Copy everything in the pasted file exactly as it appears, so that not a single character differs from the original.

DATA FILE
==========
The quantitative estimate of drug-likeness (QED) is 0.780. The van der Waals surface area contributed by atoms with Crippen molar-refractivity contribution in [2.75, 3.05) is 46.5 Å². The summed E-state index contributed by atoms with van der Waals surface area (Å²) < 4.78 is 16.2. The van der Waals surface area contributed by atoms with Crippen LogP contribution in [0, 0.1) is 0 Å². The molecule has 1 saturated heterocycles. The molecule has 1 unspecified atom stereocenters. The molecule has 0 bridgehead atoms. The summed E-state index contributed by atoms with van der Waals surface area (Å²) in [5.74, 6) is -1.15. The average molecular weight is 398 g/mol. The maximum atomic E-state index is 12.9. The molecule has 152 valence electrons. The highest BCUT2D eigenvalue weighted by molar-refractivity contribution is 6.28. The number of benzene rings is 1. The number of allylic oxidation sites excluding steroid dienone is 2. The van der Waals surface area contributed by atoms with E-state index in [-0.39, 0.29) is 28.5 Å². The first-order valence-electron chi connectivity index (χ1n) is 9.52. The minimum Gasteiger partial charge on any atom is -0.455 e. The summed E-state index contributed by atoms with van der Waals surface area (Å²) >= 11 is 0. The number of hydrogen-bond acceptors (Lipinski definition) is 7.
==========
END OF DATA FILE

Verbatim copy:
The quantitative estimate of drug-likeness (QED) is 0.780. The van der Waals surface area contributed by atoms with Crippen molar-refractivity contribution in [2.75, 3.05) is 46.5 Å². The summed E-state index contributed by atoms with van der Waals surface area (Å²) < 4.78 is 16.2. The van der Waals surface area contributed by atoms with Crippen LogP contribution in [0, 0.1) is 0 Å². The molecule has 1 saturated heterocycles. The molecule has 1 unspecified atom stereocenters. The molecule has 0 bridgehead atoms. The summed E-state index contributed by atoms with van der Waals surface area (Å²) in [5.74, 6) is -1.15. The average molecular weight is 398 g/mol. The maximum atomic E-state index is 12.9. The molecule has 152 valence electrons. The highest BCUT2D eigenvalue weighted by molar-refractivity contribution is 6.28. The number of benzene rings is 1. The number of allylic oxidation sites excluding steroid dienone is 2. The van der Waals surface area contributed by atoms with E-state index in [-0.39, 0.29) is 28.5 Å². The first-order valence-electron chi connectivity index (χ1n) is 9.52. The minimum Gasteiger partial charge on any atom is -0.455 e. The summed E-state index contributed by atoms with van der Waals surface area (Å²) >= 11 is 0. The number of hydrogen-bond acceptors (Lipinski definition) is 7.